Hamas is also boycotting the Jan. 9 presidential elections, but plans to field candidates in future parliamentary and local elections.

    The results will point to the mood on the Palestinian street, reports Berger. A win for Fatah will indicate that Palestinians want to return to peace talks with Israel. A victory for Hamas will be seen as meaning that Palestinians want to continue with armed resistance.

    Over the past three decades, Palestinian communities in the West Bank and Gaza have been run by appointed mayors, first those chosen by the Israeli military and then by the Palestinian Authority.

    The late Yasser Arafat had been reluctant to allow municipal elections, fearing that Hamas, the largest opposition group, would make a strong showing. Hamas has grown in popularity during the more than four years of Israeli-Palestinian fighting, providing social services with its private schools and clinics.

    The date for Thursday's elections was set before Arafat's death in November. The 26 communities chosen for the first round are Fatah strongholds, said Ali Jarbawi, former head of the Central Elections Commission.

    Some 150,000 Palestinians were eligible to vote in Thursday's elections. About 800 candidates are vying for 360 municipal council positions. Some seats were reserved for women.

    Elections officials said they expect more than 90 percent of eligible voters to cast ballots.

    Shops and cars throughout Jericho were plastered with pictures of candidates running for one of the town's 15 council seats. Outside polling stations, small children handed out postcards listing candidates from competing slates.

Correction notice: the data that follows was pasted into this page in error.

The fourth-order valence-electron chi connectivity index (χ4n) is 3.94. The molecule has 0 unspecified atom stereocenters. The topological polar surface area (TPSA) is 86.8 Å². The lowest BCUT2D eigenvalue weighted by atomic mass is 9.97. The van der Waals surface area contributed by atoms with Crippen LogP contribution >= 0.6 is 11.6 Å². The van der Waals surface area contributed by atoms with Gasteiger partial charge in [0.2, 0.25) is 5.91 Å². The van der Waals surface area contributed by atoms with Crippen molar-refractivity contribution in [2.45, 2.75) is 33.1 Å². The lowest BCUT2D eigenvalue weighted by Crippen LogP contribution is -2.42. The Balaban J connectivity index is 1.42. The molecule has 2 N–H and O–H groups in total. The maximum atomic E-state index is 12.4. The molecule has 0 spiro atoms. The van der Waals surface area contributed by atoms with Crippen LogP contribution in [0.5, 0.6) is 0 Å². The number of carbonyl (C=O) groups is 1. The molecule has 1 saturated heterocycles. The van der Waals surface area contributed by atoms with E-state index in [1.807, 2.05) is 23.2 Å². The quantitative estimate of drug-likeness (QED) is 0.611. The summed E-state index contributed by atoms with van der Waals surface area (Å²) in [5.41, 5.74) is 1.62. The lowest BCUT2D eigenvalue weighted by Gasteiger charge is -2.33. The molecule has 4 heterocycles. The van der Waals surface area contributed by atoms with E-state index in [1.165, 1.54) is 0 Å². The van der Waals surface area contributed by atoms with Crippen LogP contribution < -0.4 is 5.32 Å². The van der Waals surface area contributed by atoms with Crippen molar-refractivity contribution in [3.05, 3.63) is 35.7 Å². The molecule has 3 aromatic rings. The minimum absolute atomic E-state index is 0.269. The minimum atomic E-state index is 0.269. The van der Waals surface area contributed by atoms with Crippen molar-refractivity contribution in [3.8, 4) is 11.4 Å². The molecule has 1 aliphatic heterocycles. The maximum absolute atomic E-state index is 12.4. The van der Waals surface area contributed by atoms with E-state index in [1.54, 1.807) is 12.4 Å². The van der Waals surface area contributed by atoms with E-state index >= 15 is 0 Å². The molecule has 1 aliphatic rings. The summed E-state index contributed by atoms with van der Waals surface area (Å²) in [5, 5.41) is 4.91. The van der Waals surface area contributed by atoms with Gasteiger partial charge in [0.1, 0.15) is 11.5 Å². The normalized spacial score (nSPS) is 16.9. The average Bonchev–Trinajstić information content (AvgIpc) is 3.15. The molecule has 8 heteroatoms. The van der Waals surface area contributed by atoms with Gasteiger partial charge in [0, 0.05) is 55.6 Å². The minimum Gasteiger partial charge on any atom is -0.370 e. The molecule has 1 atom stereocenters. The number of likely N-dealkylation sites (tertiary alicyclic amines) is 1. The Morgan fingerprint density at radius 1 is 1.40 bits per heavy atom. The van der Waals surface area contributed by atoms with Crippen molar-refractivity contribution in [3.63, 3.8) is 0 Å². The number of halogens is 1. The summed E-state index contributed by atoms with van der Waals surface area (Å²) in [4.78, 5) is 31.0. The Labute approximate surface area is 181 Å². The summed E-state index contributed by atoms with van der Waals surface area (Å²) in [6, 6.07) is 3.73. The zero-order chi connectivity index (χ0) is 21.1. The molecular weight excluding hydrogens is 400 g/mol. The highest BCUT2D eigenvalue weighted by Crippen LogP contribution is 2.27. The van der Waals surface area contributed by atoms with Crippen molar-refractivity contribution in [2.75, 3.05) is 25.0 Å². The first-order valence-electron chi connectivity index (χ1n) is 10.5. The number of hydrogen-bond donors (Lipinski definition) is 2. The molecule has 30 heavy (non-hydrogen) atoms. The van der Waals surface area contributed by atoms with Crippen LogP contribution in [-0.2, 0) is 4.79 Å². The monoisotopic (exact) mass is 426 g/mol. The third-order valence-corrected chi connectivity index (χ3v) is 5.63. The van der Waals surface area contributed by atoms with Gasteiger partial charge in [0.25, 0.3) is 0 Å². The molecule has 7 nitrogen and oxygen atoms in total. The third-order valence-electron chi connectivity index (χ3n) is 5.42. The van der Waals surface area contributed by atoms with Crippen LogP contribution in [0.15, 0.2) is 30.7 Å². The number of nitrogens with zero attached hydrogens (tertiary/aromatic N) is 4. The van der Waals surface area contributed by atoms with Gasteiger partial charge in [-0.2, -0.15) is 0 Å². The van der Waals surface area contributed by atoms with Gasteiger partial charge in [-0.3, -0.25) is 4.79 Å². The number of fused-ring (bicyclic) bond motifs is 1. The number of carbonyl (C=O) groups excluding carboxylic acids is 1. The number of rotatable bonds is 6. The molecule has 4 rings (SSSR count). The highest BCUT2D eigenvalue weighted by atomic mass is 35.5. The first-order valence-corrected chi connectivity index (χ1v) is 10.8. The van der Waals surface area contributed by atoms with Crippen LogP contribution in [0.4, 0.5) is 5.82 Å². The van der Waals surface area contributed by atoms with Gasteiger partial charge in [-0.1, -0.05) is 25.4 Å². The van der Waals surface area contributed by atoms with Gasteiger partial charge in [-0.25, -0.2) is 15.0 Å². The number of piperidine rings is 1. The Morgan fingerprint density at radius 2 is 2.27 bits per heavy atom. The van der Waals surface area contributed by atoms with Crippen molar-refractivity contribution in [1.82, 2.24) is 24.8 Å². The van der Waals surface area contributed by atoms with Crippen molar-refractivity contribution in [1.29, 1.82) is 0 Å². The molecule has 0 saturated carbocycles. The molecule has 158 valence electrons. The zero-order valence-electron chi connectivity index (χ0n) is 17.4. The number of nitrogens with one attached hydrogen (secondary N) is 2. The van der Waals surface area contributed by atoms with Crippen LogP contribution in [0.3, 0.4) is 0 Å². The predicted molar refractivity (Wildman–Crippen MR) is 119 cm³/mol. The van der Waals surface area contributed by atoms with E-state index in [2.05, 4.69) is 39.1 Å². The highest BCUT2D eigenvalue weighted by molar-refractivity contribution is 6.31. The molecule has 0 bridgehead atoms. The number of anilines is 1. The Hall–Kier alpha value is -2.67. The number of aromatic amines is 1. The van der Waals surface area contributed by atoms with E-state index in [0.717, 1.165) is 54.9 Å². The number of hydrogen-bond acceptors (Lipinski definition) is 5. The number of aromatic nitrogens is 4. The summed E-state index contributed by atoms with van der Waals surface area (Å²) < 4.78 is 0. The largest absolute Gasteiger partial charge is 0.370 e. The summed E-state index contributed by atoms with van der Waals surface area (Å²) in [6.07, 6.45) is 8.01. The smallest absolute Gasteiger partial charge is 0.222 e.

At a Jericho girls' school that had been converted into a polling station, hundreds waited to vote, filing past a cartoon poster showing people how to vote and instructing them not to smoke or carry guns inside. "Voting is a right and that right is yours," the poster said.

    The polls opened about half an hour late there — and at other stations in town — because the election commission was late in delivering the ballot boxes.

    "Just the crush of people was totally unexpected," said Nasser Awanja, the election official in charge of the station. "Because it has been since 1976 since we have had elections, they are really fired up," he said.

    Long lines snaked around polling stations in the village of Tubas in the northern West Bank, and some of the candidates handed out sandwiches and juice to waiting voters.

    "I have been standing here for an hour and half with my wife who is pregnant. She can't stand for long so I took her home and now I have come back to vote," said Musharef Mahmoud, 43. He would be very angry if his wife does not get a chance to vote, he said.

    Palestinian Cabinet minister Saeb Erekat met Wednesday with Israeli officials to discuss arrangements for the presidential election. Israel has said it would withdraw troops from Palestinian cities a day before the vote, for 72 hours.